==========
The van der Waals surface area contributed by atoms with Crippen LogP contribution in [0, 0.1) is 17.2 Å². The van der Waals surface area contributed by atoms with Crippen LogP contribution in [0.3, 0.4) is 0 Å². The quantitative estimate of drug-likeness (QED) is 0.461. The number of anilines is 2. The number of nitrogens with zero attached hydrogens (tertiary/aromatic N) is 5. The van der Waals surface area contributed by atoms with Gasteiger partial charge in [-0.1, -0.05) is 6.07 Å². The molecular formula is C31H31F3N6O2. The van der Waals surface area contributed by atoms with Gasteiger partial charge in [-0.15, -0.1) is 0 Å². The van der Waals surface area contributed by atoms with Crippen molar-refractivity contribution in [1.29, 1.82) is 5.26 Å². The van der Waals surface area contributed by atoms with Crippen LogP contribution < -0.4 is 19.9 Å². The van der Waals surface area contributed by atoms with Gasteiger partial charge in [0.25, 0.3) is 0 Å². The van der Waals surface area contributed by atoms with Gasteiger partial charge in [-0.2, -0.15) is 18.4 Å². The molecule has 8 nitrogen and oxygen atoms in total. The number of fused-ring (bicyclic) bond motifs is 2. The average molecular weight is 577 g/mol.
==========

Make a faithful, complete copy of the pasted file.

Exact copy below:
The van der Waals surface area contributed by atoms with Crippen LogP contribution in [0, 0.1) is 17.2 Å². The van der Waals surface area contributed by atoms with Crippen LogP contribution in [0.3, 0.4) is 0 Å². The quantitative estimate of drug-likeness (QED) is 0.461. The number of anilines is 2. The number of nitrogens with zero attached hydrogens (tertiary/aromatic N) is 5. The van der Waals surface area contributed by atoms with Gasteiger partial charge in [-0.1, -0.05) is 6.07 Å². The molecular formula is C31H31F3N6O2. The van der Waals surface area contributed by atoms with Gasteiger partial charge in [-0.15, -0.1) is 0 Å². The van der Waals surface area contributed by atoms with Crippen molar-refractivity contribution in [1.29, 1.82) is 5.26 Å². The van der Waals surface area contributed by atoms with Crippen LogP contribution < -0.4 is 19.9 Å². The van der Waals surface area contributed by atoms with Gasteiger partial charge in [0.25, 0.3) is 0 Å². The van der Waals surface area contributed by atoms with Gasteiger partial charge in [-0.2, -0.15) is 18.4 Å². The molecule has 8 nitrogen and oxygen atoms in total. The number of fused-ring (bicyclic) bond motifs is 2. The average molecular weight is 577 g/mol.